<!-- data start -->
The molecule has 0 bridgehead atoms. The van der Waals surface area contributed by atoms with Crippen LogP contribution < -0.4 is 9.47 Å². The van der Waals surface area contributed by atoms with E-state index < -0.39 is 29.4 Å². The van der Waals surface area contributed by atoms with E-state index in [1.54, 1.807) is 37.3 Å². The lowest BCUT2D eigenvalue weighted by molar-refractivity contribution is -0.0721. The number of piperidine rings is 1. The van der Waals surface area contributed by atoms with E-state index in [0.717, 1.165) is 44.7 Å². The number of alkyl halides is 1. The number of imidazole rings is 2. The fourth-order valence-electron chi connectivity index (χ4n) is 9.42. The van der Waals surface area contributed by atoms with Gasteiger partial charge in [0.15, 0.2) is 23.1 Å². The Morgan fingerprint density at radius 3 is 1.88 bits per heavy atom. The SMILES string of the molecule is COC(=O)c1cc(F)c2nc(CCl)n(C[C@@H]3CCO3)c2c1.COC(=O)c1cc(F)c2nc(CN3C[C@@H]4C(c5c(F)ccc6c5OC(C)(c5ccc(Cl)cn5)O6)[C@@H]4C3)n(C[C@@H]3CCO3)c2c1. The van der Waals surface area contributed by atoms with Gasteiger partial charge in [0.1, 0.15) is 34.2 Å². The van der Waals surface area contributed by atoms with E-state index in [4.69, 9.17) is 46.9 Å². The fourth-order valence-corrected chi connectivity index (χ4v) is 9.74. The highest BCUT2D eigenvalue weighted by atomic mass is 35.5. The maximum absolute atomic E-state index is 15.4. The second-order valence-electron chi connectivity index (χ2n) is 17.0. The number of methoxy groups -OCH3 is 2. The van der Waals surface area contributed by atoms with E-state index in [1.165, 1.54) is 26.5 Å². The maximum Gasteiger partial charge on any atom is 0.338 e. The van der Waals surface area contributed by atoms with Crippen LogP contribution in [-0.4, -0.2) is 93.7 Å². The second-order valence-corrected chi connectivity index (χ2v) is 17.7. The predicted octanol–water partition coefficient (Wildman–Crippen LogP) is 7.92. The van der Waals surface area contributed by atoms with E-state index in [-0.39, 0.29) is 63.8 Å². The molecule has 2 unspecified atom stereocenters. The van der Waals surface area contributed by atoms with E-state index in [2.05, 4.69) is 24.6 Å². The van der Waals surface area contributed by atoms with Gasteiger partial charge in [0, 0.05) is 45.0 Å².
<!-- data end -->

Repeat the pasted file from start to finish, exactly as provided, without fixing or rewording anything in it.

The molecule has 0 bridgehead atoms. The van der Waals surface area contributed by atoms with Crippen LogP contribution < -0.4 is 9.47 Å². The van der Waals surface area contributed by atoms with E-state index < -0.39 is 29.4 Å². The van der Waals surface area contributed by atoms with E-state index in [1.54, 1.807) is 37.3 Å². The lowest BCUT2D eigenvalue weighted by molar-refractivity contribution is -0.0721. The number of piperidine rings is 1. The van der Waals surface area contributed by atoms with E-state index in [0.717, 1.165) is 44.7 Å². The number of alkyl halides is 1. The number of imidazole rings is 2. The fourth-order valence-electron chi connectivity index (χ4n) is 9.42. The van der Waals surface area contributed by atoms with Gasteiger partial charge in [0.15, 0.2) is 23.1 Å². The Morgan fingerprint density at radius 3 is 1.88 bits per heavy atom. The SMILES string of the molecule is COC(=O)c1cc(F)c2nc(CCl)n(C[C@@H]3CCO3)c2c1.COC(=O)c1cc(F)c2nc(CN3C[C@@H]4C(c5c(F)ccc6c5OC(C)(c5ccc(Cl)cn5)O6)[C@@H]4C3)n(C[C@@H]3CCO3)c2c1. The van der Waals surface area contributed by atoms with Gasteiger partial charge in [0.1, 0.15) is 34.2 Å². The van der Waals surface area contributed by atoms with E-state index in [4.69, 9.17) is 46.9 Å². The fourth-order valence-corrected chi connectivity index (χ4v) is 9.74. The highest BCUT2D eigenvalue weighted by atomic mass is 35.5. The maximum absolute atomic E-state index is 15.4. The second-order valence-electron chi connectivity index (χ2n) is 17.0. The number of methoxy groups -OCH3 is 2. The van der Waals surface area contributed by atoms with E-state index in [1.165, 1.54) is 26.5 Å². The maximum Gasteiger partial charge on any atom is 0.338 e. The van der Waals surface area contributed by atoms with Crippen LogP contribution in [-0.4, -0.2) is 93.7 Å². The second-order valence-corrected chi connectivity index (χ2v) is 17.7. The predicted octanol–water partition coefficient (Wildman–Crippen LogP) is 7.92. The van der Waals surface area contributed by atoms with E-state index in [-0.39, 0.29) is 63.8 Å². The molecule has 2 unspecified atom stereocenters. The van der Waals surface area contributed by atoms with E-state index in [2.05, 4.69) is 24.6 Å². The van der Waals surface area contributed by atoms with Gasteiger partial charge in [0, 0.05) is 45.0 Å².